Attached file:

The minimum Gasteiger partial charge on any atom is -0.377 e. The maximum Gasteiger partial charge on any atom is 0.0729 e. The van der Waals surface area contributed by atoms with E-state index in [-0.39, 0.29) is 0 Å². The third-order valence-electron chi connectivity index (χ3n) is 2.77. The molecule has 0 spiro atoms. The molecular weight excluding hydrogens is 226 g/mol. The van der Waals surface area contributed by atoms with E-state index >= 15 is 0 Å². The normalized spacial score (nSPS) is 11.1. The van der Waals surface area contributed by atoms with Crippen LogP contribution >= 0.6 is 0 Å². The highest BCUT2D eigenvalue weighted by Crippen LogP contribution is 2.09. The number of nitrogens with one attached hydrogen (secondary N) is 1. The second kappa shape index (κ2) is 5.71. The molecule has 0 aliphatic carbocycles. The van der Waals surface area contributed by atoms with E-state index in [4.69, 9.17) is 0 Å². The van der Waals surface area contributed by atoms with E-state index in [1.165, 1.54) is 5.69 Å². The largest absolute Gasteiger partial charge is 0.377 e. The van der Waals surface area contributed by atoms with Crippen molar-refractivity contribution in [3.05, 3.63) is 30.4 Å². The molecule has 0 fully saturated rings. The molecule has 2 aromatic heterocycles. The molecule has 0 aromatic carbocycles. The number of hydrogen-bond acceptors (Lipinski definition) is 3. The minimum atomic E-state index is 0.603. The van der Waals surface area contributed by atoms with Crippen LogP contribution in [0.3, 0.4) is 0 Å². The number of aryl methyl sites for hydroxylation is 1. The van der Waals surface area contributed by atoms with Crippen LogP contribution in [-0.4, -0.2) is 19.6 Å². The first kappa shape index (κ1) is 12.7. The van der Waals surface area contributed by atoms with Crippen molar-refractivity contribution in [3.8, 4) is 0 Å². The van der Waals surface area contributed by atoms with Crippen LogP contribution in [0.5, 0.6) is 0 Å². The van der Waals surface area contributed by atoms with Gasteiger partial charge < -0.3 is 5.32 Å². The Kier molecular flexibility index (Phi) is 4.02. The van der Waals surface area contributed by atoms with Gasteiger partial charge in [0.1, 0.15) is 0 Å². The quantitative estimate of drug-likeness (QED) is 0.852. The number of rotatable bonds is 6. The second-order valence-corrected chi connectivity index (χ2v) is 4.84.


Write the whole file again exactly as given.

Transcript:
The minimum Gasteiger partial charge on any atom is -0.377 e. The maximum Gasteiger partial charge on any atom is 0.0729 e. The van der Waals surface area contributed by atoms with E-state index in [-0.39, 0.29) is 0 Å². The third-order valence-electron chi connectivity index (χ3n) is 2.77. The molecule has 0 spiro atoms. The molecular weight excluding hydrogens is 226 g/mol. The van der Waals surface area contributed by atoms with E-state index >= 15 is 0 Å². The normalized spacial score (nSPS) is 11.1. The van der Waals surface area contributed by atoms with Crippen LogP contribution >= 0.6 is 0 Å². The highest BCUT2D eigenvalue weighted by Crippen LogP contribution is 2.09. The number of nitrogens with one attached hydrogen (secondary N) is 1. The second kappa shape index (κ2) is 5.71. The molecule has 0 aliphatic carbocycles. The van der Waals surface area contributed by atoms with E-state index in [4.69, 9.17) is 0 Å². The van der Waals surface area contributed by atoms with E-state index in [1.165, 1.54) is 5.69 Å². The largest absolute Gasteiger partial charge is 0.377 e. The van der Waals surface area contributed by atoms with Crippen molar-refractivity contribution in [3.05, 3.63) is 30.4 Å². The molecule has 0 fully saturated rings. The molecule has 2 aromatic heterocycles. The molecule has 0 aromatic carbocycles. The number of hydrogen-bond acceptors (Lipinski definition) is 3. The minimum atomic E-state index is 0.603. The van der Waals surface area contributed by atoms with Crippen LogP contribution in [0.3, 0.4) is 0 Å². The number of aryl methyl sites for hydroxylation is 1. The van der Waals surface area contributed by atoms with Crippen LogP contribution in [-0.4, -0.2) is 19.6 Å². The first kappa shape index (κ1) is 12.7. The van der Waals surface area contributed by atoms with Crippen molar-refractivity contribution in [3.8, 4) is 0 Å². The van der Waals surface area contributed by atoms with Crippen LogP contribution in [0.5, 0.6) is 0 Å². The van der Waals surface area contributed by atoms with Gasteiger partial charge < -0.3 is 5.32 Å². The Kier molecular flexibility index (Phi) is 4.02. The van der Waals surface area contributed by atoms with Gasteiger partial charge in [0.1, 0.15) is 0 Å². The quantitative estimate of drug-likeness (QED) is 0.852. The number of rotatable bonds is 6. The second-order valence-corrected chi connectivity index (χ2v) is 4.84.